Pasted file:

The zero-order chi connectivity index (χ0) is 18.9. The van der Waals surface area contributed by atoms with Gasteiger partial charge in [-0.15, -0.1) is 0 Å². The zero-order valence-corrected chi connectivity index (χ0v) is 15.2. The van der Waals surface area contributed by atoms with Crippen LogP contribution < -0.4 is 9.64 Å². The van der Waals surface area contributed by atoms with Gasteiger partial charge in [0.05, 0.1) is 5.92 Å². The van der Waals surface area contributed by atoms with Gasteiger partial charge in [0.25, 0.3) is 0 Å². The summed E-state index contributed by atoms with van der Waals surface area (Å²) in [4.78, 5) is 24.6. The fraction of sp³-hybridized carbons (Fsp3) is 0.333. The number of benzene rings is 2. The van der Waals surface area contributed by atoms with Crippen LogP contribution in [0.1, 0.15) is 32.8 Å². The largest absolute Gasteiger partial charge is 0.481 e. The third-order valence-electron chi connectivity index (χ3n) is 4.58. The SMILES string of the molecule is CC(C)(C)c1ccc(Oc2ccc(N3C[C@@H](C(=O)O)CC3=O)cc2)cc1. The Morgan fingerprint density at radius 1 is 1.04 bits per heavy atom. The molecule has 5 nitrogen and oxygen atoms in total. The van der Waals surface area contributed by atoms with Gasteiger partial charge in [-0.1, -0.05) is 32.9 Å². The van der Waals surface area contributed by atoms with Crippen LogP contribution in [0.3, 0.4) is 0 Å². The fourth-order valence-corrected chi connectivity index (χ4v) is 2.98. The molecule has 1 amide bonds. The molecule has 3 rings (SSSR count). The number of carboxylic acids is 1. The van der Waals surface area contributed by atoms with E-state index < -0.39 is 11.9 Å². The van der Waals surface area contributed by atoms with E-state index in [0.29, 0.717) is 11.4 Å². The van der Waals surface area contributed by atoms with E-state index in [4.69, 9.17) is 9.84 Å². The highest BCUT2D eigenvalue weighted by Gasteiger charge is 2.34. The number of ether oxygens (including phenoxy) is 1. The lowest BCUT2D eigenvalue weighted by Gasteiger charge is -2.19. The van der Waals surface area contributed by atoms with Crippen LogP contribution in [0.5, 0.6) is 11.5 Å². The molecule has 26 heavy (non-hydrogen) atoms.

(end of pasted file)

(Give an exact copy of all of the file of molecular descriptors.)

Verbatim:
The zero-order chi connectivity index (χ0) is 18.9. The van der Waals surface area contributed by atoms with Gasteiger partial charge in [-0.15, -0.1) is 0 Å². The zero-order valence-corrected chi connectivity index (χ0v) is 15.2. The van der Waals surface area contributed by atoms with Crippen LogP contribution < -0.4 is 9.64 Å². The van der Waals surface area contributed by atoms with Gasteiger partial charge in [0.05, 0.1) is 5.92 Å². The van der Waals surface area contributed by atoms with Gasteiger partial charge in [0.25, 0.3) is 0 Å². The summed E-state index contributed by atoms with van der Waals surface area (Å²) in [4.78, 5) is 24.6. The fraction of sp³-hybridized carbons (Fsp3) is 0.333. The number of benzene rings is 2. The van der Waals surface area contributed by atoms with Crippen LogP contribution in [0.1, 0.15) is 32.8 Å². The largest absolute Gasteiger partial charge is 0.481 e. The third-order valence-electron chi connectivity index (χ3n) is 4.58. The SMILES string of the molecule is CC(C)(C)c1ccc(Oc2ccc(N3C[C@@H](C(=O)O)CC3=O)cc2)cc1. The Morgan fingerprint density at radius 1 is 1.04 bits per heavy atom. The molecule has 5 nitrogen and oxygen atoms in total. The van der Waals surface area contributed by atoms with Gasteiger partial charge in [-0.1, -0.05) is 32.9 Å². The van der Waals surface area contributed by atoms with Crippen LogP contribution in [0.3, 0.4) is 0 Å². The fourth-order valence-corrected chi connectivity index (χ4v) is 2.98. The molecule has 1 amide bonds. The molecule has 3 rings (SSSR count). The number of carboxylic acids is 1. The van der Waals surface area contributed by atoms with E-state index < -0.39 is 11.9 Å². The van der Waals surface area contributed by atoms with E-state index in [0.29, 0.717) is 11.4 Å². The van der Waals surface area contributed by atoms with E-state index in [4.69, 9.17) is 9.84 Å². The highest BCUT2D eigenvalue weighted by Gasteiger charge is 2.34. The number of ether oxygens (including phenoxy) is 1. The lowest BCUT2D eigenvalue weighted by Gasteiger charge is -2.19. The van der Waals surface area contributed by atoms with Crippen LogP contribution in [0.5, 0.6) is 11.5 Å². The molecule has 26 heavy (non-hydrogen) atoms.